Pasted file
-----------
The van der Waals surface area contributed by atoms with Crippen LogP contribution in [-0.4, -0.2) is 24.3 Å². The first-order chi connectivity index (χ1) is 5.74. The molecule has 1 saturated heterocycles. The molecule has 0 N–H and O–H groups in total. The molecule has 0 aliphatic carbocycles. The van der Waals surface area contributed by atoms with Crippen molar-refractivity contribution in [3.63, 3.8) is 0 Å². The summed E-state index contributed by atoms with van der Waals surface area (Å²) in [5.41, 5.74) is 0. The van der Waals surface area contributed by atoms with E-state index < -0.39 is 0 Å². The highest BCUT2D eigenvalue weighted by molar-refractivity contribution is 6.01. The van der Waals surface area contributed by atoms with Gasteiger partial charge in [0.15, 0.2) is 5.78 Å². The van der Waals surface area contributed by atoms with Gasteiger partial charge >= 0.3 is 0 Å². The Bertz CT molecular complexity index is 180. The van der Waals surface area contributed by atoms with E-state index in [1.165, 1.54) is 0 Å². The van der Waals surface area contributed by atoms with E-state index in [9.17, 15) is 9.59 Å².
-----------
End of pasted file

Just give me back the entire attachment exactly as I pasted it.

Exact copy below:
The van der Waals surface area contributed by atoms with Crippen LogP contribution in [-0.4, -0.2) is 24.3 Å². The first-order chi connectivity index (χ1) is 5.74. The molecule has 1 saturated heterocycles. The molecule has 0 N–H and O–H groups in total. The molecule has 0 aliphatic carbocycles. The van der Waals surface area contributed by atoms with Crippen molar-refractivity contribution in [3.63, 3.8) is 0 Å². The summed E-state index contributed by atoms with van der Waals surface area (Å²) in [5.41, 5.74) is 0. The van der Waals surface area contributed by atoms with E-state index < -0.39 is 0 Å². The highest BCUT2D eigenvalue weighted by molar-refractivity contribution is 6.01. The van der Waals surface area contributed by atoms with Gasteiger partial charge in [0.15, 0.2) is 5.78 Å². The van der Waals surface area contributed by atoms with Gasteiger partial charge >= 0.3 is 0 Å². The Bertz CT molecular complexity index is 180. The van der Waals surface area contributed by atoms with E-state index in [1.165, 1.54) is 0 Å². The van der Waals surface area contributed by atoms with E-state index in [9.17, 15) is 9.59 Å².